America's Credit Rating Headed for a Fall?

AmericanMonetaryAssociation.orgThe thought would have been unfathomable to previous generations but, for us at the American Monetary Association, we wonder why it hasn’t happened yet? We’re talking about our nation’s credit rating which, so far, continues to hold firm at the highest possible ranking, even though mutterings from two large credit rating services about our economic future continue to surface in news reports now and then. Both Moody’s and Standard & Poor have made recent comments about the untenable condition of American debt.

Having witnessed a succession of terrible financial decisions over the past few years by the Obama Administration and the Federal Reserve alike, we wonder how long the seemingly unassailable “Aaa” rating could last.

From Moody’s, senior analyst, Sarah Carlson had this to say: “We have become increasingly clear about the fact that if there are not offsetting measures to reverse the deterioration in negative fundamentals in the U.S., the likelihood of a negative outlook over the next two years will increase.”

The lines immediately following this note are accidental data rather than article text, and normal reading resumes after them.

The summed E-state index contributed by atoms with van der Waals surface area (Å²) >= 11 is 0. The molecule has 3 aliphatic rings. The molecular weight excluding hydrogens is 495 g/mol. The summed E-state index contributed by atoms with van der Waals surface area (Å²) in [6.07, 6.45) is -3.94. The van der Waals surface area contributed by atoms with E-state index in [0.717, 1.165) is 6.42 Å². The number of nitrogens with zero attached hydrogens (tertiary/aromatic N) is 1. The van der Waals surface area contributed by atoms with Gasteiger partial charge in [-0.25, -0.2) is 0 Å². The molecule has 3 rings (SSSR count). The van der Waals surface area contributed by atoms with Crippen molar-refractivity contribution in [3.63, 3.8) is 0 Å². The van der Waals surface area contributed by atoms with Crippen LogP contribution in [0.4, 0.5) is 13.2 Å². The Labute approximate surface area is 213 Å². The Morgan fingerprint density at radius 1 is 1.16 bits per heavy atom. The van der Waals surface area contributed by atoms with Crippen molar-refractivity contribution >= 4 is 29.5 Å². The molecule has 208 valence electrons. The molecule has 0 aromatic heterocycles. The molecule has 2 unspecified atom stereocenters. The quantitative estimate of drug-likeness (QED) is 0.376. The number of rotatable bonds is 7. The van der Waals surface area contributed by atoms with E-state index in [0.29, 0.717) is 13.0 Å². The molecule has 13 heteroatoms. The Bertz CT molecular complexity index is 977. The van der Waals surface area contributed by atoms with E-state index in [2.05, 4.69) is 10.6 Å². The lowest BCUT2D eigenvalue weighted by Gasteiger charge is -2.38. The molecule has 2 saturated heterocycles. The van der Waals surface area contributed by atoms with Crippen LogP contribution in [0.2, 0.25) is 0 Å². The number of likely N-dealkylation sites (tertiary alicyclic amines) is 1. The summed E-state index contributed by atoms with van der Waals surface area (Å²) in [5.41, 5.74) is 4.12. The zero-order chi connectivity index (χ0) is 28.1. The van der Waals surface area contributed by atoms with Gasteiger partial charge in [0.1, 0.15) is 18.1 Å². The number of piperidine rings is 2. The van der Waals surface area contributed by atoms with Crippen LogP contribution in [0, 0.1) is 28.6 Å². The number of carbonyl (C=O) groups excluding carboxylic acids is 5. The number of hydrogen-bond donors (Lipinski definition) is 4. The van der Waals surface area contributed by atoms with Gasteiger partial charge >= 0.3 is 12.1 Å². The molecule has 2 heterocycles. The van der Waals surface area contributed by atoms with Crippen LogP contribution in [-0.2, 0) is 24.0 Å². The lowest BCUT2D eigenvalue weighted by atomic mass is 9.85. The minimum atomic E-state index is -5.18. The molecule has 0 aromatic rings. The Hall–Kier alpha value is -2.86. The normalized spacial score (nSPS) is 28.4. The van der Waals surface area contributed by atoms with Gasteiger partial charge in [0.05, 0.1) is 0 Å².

Carol Sirou of Standard & Poor France echoed the sentiment: “The view of markets is that the U.S. will continue to benefit from the exorbitant privilege linked to the U.S. dollar to fund its deficits, but that may change.”

The bottom line is that financial experts are beginning to get nervous about the parade of zeroes attached to the end of our annual budget and national debt. While we’re used to hearing quantities like billions and trillions bandied about, a few people are pointing out that those are pretty humongous numbers, and it doesn’t seem like anyone has a solid plan in place for making them smaller. Federal Reserve money printing to fund bond buying seems to be an open-ended proposition.

How long will it continue? Until it works has been the answer so far, as if that eventuality is a foregone conclusion. But, pray tell, Mr. Bernanke and Obama, what if it doesn’t? What then? What if your little shell game suddenly explodes into virulent hyperinflation, the kind that has ruined economies and brought down governments in the past.

We can certainly understand why credit rating services might be getting a little jittery.

The American Monetary Association Team

Flickr / Infrogmation

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